Abercrombie’s mistake has been about evolution, not just sex

abercrombie

Abercrombie & Fitch is looking to ditch its focus on “sexualised marketing”, moving away from the half-naked models it has used across its website, store windows and shopping bags for years.

By July, both the Aberbrombie & Fitch and Hollister brands will also no longer hire their sales staff based on body type or attractiveness, nor refer to them as models, but rather brand ambassadors.

Frankly, it’s about time. “Sex sells” might still be a relevant concept (the recent runaway success of 50 Shades of Grey as proof), but nowhere near as blatantly as it was in the 90s and early 00s, and Abercrombie hasn’t evolved much since.

Back then, it was powering forward through a world that also saw Tom Ford dominating at Gucci; reviving a brand based on another version of that very same sexualised notion. Its 2003 campaign featuring model Carmen Kass with a ‘G’ shaved into her pubic hair is still one of the most memorable.

For both brands at that time, associating clothing and accessories with a touch of the controversy worked. Gucci under Ford evolved from near bankruptcy to a group valuation of $10bn in 2004. Abercrombie led by CEO Michael Jeffries became one of the most recognisable global teen retailers, with 965 stores in 20 countries.

gucci

Comments in a 2006 interview are indicative of Jeffries’ focus on this sexualised, or if you’d rather, “exclusionary”, marketing. On sex and sexual attraction, he said: “It’s almost everything. That’s why we hire good-looking people in our stores. Because good-looking people attract other good-looking people, and we want to market to cool, good-looking people. We don’t market to anyone other than that.”

He continued: “In every school there are the cool and popular kids, and then there are the not-so-cool kids. Candidly, we go after the cool kids. We go after the attractive all-American kid with a great attitude and a lot of friends. A lot of people don’t belong [in our clothes], and they can’t belong. Are we exclusionary? Absolutely. Those companies that are in trouble are trying to target everybody: young, old, fat, skinny. But then you become totally vanilla. You don’t alienate anybody, but you don’t excite anybody, either.”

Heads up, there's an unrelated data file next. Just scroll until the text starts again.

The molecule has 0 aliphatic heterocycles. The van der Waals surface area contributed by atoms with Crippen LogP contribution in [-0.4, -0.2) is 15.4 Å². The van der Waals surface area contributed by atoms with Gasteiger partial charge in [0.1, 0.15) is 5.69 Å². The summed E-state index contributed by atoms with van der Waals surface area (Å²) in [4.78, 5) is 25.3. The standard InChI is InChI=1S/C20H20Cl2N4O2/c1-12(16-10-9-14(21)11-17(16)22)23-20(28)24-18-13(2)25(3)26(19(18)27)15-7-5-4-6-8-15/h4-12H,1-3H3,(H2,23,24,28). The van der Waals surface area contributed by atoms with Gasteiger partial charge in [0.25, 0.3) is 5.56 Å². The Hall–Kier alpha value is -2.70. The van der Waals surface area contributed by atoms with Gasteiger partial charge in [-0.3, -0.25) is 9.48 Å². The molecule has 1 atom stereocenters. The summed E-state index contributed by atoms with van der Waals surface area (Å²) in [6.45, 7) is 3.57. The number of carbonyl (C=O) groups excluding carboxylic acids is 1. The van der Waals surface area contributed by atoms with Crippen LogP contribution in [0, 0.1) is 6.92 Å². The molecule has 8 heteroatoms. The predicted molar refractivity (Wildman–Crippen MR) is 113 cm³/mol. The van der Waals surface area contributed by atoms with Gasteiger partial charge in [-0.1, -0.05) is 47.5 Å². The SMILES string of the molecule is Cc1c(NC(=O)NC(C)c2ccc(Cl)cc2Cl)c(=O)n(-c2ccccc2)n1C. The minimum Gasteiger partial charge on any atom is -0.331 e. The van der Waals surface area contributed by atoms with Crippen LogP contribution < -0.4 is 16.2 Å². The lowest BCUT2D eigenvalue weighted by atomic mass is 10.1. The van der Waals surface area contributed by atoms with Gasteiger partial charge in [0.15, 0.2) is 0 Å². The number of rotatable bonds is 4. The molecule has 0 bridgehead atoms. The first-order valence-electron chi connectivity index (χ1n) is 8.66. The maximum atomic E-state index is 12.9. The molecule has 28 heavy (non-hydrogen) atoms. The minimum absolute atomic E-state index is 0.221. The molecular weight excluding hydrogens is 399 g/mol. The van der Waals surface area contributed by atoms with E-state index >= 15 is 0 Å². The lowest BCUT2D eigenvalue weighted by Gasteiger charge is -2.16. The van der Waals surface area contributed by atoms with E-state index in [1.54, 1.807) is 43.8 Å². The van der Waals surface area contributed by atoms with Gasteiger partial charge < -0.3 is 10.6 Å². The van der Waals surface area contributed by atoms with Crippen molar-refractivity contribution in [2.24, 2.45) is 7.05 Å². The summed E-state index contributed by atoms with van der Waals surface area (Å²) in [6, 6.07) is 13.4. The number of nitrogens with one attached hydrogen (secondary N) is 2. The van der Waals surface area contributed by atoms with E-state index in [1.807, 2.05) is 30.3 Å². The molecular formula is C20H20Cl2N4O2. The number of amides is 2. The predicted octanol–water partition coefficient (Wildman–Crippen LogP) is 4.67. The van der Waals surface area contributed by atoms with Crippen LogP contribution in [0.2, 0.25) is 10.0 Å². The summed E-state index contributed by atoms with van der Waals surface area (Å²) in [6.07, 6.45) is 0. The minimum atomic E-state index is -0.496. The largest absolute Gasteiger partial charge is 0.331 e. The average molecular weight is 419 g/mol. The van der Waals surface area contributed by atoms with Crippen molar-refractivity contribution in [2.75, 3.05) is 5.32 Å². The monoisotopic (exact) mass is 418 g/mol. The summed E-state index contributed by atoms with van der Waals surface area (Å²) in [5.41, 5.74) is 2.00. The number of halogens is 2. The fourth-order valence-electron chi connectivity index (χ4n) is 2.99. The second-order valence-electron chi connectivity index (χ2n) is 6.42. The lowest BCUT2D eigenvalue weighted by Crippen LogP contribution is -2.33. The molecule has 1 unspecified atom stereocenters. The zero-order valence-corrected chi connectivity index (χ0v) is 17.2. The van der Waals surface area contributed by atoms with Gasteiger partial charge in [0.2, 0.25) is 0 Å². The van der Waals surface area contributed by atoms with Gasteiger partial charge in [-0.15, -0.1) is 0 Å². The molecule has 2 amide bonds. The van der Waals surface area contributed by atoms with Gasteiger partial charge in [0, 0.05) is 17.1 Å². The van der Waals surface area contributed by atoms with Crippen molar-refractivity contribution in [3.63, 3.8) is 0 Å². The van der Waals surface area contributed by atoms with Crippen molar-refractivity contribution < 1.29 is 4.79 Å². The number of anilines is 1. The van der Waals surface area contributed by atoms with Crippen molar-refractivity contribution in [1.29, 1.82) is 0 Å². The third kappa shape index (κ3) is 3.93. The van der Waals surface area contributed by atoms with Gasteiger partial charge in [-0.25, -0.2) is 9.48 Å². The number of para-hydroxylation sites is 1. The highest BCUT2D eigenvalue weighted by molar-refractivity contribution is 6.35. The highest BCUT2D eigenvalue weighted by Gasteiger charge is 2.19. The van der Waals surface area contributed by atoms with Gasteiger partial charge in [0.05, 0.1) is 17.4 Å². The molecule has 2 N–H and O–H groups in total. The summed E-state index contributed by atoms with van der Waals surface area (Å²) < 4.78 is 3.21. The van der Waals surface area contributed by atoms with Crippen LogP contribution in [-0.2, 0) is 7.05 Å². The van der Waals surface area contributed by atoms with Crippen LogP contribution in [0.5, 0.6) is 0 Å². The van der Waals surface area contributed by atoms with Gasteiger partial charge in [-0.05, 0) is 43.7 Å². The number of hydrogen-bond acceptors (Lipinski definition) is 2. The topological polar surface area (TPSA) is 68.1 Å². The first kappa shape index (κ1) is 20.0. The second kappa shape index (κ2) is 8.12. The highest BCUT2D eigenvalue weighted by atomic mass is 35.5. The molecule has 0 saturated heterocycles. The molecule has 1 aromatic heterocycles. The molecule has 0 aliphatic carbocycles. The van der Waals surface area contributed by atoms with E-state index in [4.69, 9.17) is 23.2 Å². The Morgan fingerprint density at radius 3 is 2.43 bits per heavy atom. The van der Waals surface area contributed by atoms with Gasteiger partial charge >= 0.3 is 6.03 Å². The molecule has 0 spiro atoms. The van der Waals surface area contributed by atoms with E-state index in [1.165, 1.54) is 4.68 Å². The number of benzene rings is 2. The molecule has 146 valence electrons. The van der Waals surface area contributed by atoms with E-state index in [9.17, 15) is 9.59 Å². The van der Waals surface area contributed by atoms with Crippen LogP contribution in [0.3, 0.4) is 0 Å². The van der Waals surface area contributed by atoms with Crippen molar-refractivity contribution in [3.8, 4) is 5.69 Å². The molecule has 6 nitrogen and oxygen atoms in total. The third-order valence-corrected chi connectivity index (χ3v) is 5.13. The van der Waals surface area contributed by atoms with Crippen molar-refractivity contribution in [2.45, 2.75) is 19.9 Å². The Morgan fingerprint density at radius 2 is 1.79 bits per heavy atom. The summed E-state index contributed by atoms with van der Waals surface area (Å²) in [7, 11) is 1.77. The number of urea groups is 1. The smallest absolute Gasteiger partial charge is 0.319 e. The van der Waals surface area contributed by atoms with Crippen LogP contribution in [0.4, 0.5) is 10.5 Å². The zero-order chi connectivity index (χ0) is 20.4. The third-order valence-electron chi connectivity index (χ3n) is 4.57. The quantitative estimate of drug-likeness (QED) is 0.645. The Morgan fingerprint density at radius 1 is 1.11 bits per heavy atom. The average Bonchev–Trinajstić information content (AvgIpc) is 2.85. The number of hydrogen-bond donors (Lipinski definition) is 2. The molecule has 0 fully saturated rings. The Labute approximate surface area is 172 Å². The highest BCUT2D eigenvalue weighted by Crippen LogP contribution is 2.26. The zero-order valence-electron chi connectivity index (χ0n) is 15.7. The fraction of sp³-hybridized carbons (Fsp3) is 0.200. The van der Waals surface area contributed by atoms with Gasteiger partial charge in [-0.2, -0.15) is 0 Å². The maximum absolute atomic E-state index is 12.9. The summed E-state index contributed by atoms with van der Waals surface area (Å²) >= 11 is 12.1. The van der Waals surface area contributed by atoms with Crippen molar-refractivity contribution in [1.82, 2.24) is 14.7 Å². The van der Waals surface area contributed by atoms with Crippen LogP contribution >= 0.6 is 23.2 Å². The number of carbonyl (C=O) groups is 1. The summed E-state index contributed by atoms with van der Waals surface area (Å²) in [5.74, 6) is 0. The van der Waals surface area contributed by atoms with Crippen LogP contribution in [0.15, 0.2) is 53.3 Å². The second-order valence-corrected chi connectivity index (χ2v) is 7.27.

His formula however didn’t stand the test of time. Abercrombie sales have plummeted since – falling in six of the past eight years, with profit down 5.1% for 2014, and same-store sales by 10% last quarter. Shares have tumbled accordingly, down 39% over the past 12 months; all of which led to Jeffries departure in December of last year.

But the error Abercrombie made wasn’t in this strategy – it did after all work for quite some time – it’s in the fact it’s never changed it (the same could be said for the product, though that’s almost another story). In fact, walking into one of its stores in Manhattan this weekend, it might as well have been 15 years ago. Not only for the models, but also for the fact its powerful trademark aroma and exceptionally dark lighting were still the same – two other features also on their way out.

Marketing and communications have significantly evolved in the age of Instagram and other social media platforms. Where once it was all about the hard sell on aspirations to look like one of those oiled, buff bodies, now it’s arguably more about the “selfie”. There’s still aspiration there, but on a much more attainable level.

It’s your consumer’s contemporary, their friend next door, not the model hired to work the door. That’s why Brandy Melville does so well in this same market for girls, or why Nasty Gal took off to such an extent – products consumers want, sold to them in a way that absolutely makes sense to their lifestyle today. It’s hashtag marketing: your brand through the eyes of the very person you’re selling to.

In short, Abercrombie missed one vital thing in its revolution… evolution.

victoriassecret

But its time warp is representative of a whole wave of other US retailers at risk of meeting a similar fate. American Apparel is forever in the headlines for the same reason.

Even Victoria’s Secret, though still a marker leader, continues to run the same campaigns, with the same Angels, with the same fashion show. It’s becoming a tired model on the one hand, but it’s also one consumers are starting to push back against. A campaign in the UK featuring the line “Perfect Body” splashed across a shot of supermodels led to 27,000 signatures on a petition about body shaming in late 2014.

At some point, these brands will realise it’s not the same world it was 15 years ago, even if a hint of sex will always go a long way in marketing.

This post first appeared on WGSN.com/blogs

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digital snippets e-commerce mobile social media Startups technology

Digital snippets: Yoox, Net-a-Porter, Farfetch, Lord & Taylor, Burberry, Nasty Gal, Nike

A round-up of the latest stories to know about surrounding all things fashion and tech…

Yoox

  • The Yoox and Net-a-Porter merger is creating a tech giant as much as a fashion giant [Quartz]
  • Farfetch’s global platform play [BoF]
  • Did Lord & Taylor’s hot Instagram campaign thumb its nose at FTC disclosure rules? [AdWeek]
  • Burberry broadcasts ‘London in L.A.’ show via Periscope [Creativity]
  • Nasty Gal’s uncertain future: does it have what it takes to stay on top? [Racked]
  • Nike’s latest addition to the “lady empowerment ad” genre is one of the most relatable [Fashionista]
  • Stuart Weitzman campaign starts with cool cinemagraphs on Instagram, then follows up on Facebook [AdWeek]
  • Neiman Marcus introduces new image recognition “Snap. Find. Shop” app [Haute Living]
  • How Old Navy is winning at YouTube [Digiday]
  • Old Navy and Banana Republic among first brands to use Instagram’s carousel ads and link to product page [AdAge]
  • Asos eyes emerging artists on Vevo to deepen ties to 20-somethings [The Drum]
  • Amazon quietly acquired Shoefitr to improve how it sells footwear online [TechCrunch]